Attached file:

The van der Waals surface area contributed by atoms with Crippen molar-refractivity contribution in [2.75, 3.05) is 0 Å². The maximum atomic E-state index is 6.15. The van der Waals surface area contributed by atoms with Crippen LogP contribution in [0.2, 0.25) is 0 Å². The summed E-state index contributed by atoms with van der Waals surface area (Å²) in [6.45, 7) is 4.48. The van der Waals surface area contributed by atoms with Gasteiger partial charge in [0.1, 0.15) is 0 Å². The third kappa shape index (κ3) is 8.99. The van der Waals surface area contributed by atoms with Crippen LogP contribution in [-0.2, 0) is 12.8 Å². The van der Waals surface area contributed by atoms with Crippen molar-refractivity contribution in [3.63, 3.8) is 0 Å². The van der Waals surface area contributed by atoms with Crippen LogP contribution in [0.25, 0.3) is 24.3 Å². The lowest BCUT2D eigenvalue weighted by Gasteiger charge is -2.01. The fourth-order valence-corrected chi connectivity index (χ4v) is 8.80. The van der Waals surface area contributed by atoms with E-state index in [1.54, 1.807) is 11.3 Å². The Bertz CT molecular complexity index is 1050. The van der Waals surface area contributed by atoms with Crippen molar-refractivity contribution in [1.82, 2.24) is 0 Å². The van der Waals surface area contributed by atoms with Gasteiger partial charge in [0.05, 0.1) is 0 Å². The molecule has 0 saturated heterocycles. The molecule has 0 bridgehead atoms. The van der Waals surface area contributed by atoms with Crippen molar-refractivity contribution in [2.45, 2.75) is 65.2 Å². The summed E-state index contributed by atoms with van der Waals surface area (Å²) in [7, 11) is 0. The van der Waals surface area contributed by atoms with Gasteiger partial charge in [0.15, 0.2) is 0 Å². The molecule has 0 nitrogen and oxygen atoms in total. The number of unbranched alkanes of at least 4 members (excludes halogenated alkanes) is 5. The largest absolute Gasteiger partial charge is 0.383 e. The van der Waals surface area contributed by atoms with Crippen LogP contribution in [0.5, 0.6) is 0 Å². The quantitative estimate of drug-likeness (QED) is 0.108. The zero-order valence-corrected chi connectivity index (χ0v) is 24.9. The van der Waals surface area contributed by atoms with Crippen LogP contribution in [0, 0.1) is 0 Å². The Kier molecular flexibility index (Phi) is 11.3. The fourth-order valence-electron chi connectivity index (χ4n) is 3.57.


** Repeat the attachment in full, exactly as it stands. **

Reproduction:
The van der Waals surface area contributed by atoms with Crippen molar-refractivity contribution in [2.75, 3.05) is 0 Å². The maximum atomic E-state index is 6.15. The van der Waals surface area contributed by atoms with Crippen LogP contribution in [0.2, 0.25) is 0 Å². The summed E-state index contributed by atoms with van der Waals surface area (Å²) in [6.45, 7) is 4.48. The van der Waals surface area contributed by atoms with Gasteiger partial charge in [0.1, 0.15) is 0 Å². The third kappa shape index (κ3) is 8.99. The van der Waals surface area contributed by atoms with Crippen LogP contribution in [-0.2, 0) is 12.8 Å². The van der Waals surface area contributed by atoms with Crippen molar-refractivity contribution in [3.63, 3.8) is 0 Å². The van der Waals surface area contributed by atoms with Crippen LogP contribution in [0.25, 0.3) is 24.3 Å². The lowest BCUT2D eigenvalue weighted by Gasteiger charge is -2.01. The fourth-order valence-corrected chi connectivity index (χ4v) is 8.80. The van der Waals surface area contributed by atoms with E-state index in [1.54, 1.807) is 11.3 Å². The Bertz CT molecular complexity index is 1050. The van der Waals surface area contributed by atoms with Crippen molar-refractivity contribution in [1.82, 2.24) is 0 Å². The van der Waals surface area contributed by atoms with Gasteiger partial charge in [0.05, 0.1) is 0 Å². The molecule has 0 saturated heterocycles. The molecule has 0 bridgehead atoms. The van der Waals surface area contributed by atoms with Crippen molar-refractivity contribution in [2.45, 2.75) is 65.2 Å². The summed E-state index contributed by atoms with van der Waals surface area (Å²) in [7, 11) is 0. The van der Waals surface area contributed by atoms with Gasteiger partial charge in [0.15, 0.2) is 0 Å². The molecule has 0 nitrogen and oxygen atoms in total. The number of unbranched alkanes of at least 4 members (excludes halogenated alkanes) is 5. The largest absolute Gasteiger partial charge is 0.383 e. The van der Waals surface area contributed by atoms with Crippen LogP contribution in [0.5, 0.6) is 0 Å². The quantitative estimate of drug-likeness (QED) is 0.108. The zero-order valence-corrected chi connectivity index (χ0v) is 24.9. The van der Waals surface area contributed by atoms with Crippen LogP contribution in [0, 0.1) is 0 Å². The Kier molecular flexibility index (Phi) is 11.3. The fourth-order valence-electron chi connectivity index (χ4n) is 3.57.